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Clove was once at the center of the global spice trade and remains an important and well-used spice today. Popular in Middle Eastern, north African, Chinese, and Indian cuisines, cloves also have a history of use in Ayurvedic and traditional Chinese medicine practices. Ground cloves are valued for their stimulating aromatics and can be added to seasoning blends, coffee, tea, mulled wine, baked goods, extracts, and more.

 

An extensively utilized culinary spice since ancient times, clove rivals other well-known spices such as cinnamon, ginger, and nutmeg for popularity. Clove is used in liqueurs and mulled wine, perfumes and even love potions. More recently, clove oil has been employed for its analgesic effects in dentistry.

 

Clove is a small evergreen tree with smooth gray bark and large, bright green, aromatic and lanceolate shaped leaves. The flowers grow in yellow to bright red clusters at the end of branches. It is in the Myrtaceae family, with relatives ranging from guava to allspice to eucalyptus. The clove of commerce is the pink or reddish flower bud that turns dark brown when dried. The entire tree is highly aromatic and its Latin specific name aromaticum, refers to this intense aroma. The generic name Syzygium is based on the Greek word 'syzygos', that means 'paired or joined' and is in reference to the petals which are joined. The common name 'clove,' a derivative of the Latin 'clavus' meaning 'nail,' and refers to the shape of the clove. Clove is native to the Maluku or Molucca Islands (often referred to as the Spice Islands, due, in part, to the abundance of clove) in Indonesia.

 

Traditionally, in the Molucca Islands, a clove tree was planted each time a child was born leading to the abundance of this spice. Various folk tales and myths surround clove as it was believed to be imbued with the magical powers of protection, love, and, burned as incense to attract financial abundance. Further, it was thought that burning it as incense would stop others from gossiping about you. Additionally, it was used in exorcisms to expel evil spirits.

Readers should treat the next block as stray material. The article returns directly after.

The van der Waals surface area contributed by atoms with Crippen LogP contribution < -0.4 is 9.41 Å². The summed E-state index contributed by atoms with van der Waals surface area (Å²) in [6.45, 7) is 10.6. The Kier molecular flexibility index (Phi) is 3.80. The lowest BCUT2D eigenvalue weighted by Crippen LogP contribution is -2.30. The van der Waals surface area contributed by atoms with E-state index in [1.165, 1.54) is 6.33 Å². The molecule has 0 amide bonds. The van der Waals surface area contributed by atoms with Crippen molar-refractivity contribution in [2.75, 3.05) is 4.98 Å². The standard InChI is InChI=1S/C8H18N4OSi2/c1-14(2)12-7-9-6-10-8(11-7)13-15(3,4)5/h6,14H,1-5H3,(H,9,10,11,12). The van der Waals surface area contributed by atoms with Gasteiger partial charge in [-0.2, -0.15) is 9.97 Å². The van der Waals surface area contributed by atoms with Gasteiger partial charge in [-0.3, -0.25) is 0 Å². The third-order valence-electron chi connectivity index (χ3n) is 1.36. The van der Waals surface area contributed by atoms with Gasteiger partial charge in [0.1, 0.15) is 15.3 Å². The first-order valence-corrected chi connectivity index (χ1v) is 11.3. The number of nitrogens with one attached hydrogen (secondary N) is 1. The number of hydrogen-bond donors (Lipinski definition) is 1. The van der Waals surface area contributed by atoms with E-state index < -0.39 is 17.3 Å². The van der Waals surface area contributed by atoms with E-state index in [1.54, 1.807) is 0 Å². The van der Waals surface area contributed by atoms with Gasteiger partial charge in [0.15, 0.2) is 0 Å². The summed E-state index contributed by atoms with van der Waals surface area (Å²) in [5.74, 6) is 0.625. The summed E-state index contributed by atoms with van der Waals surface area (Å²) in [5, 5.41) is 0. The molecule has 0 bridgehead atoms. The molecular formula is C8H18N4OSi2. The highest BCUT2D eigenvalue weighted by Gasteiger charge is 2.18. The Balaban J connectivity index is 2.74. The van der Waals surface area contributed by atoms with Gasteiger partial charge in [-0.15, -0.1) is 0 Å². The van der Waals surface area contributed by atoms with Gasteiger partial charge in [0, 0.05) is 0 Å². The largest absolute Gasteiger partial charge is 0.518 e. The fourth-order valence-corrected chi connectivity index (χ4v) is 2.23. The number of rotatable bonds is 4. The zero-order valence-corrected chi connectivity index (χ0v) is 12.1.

In Ayurveda (system of traditional healing in India), clove, referred to as 'lavanga,' has not only been used in the kitchen, but has been employed as a medicinal herb to support digestion, soothe nausea, to support lung health, and is thought to be a highly effective carminative. It is considered to be an energetically hot herb having a pungent taste and therefore most useful in cold or stagnant conditions. Likewise, in TCM (Traditional Chinese Medicine), clove is considered a warming herb that breaks up stagnant energy by encouraging chi (energy) flow, and is used to support the kidney, spleen, and stomach meridians.

 

The main component in the volatile oil is eugenol (cinnamon also contains high levels of this constituent) thought to be responsible for clove's analgesic effects.

 

Cloves are highly aromatic and pungent. Heating. Dried flower buds powdered as a culinary spice or as part of a tea blend.

 

Precautions
Consumption should not exceed small amounts for use as a spice. Consult a qualified healthcare practitioner before using in therapeutic doses. We recommend that you consult with a qualified healthcare practitioner before using herbal products, particularly if you are pregnant, nursing, or on any medications.

 

This information has not been evaluated by the Food and Drug Administration. This product is not intended to diagnose, treat, cure, or prevent any disease. For educational purposes only.

Clove Powder (Organic) 1 oz

$4.00Price
  • Clove Powder, Organic.

    Origin: sri lanka

    Plant parts used: flower buds, leaves and stems

    Processing: Powder

    Agriculture: Organic

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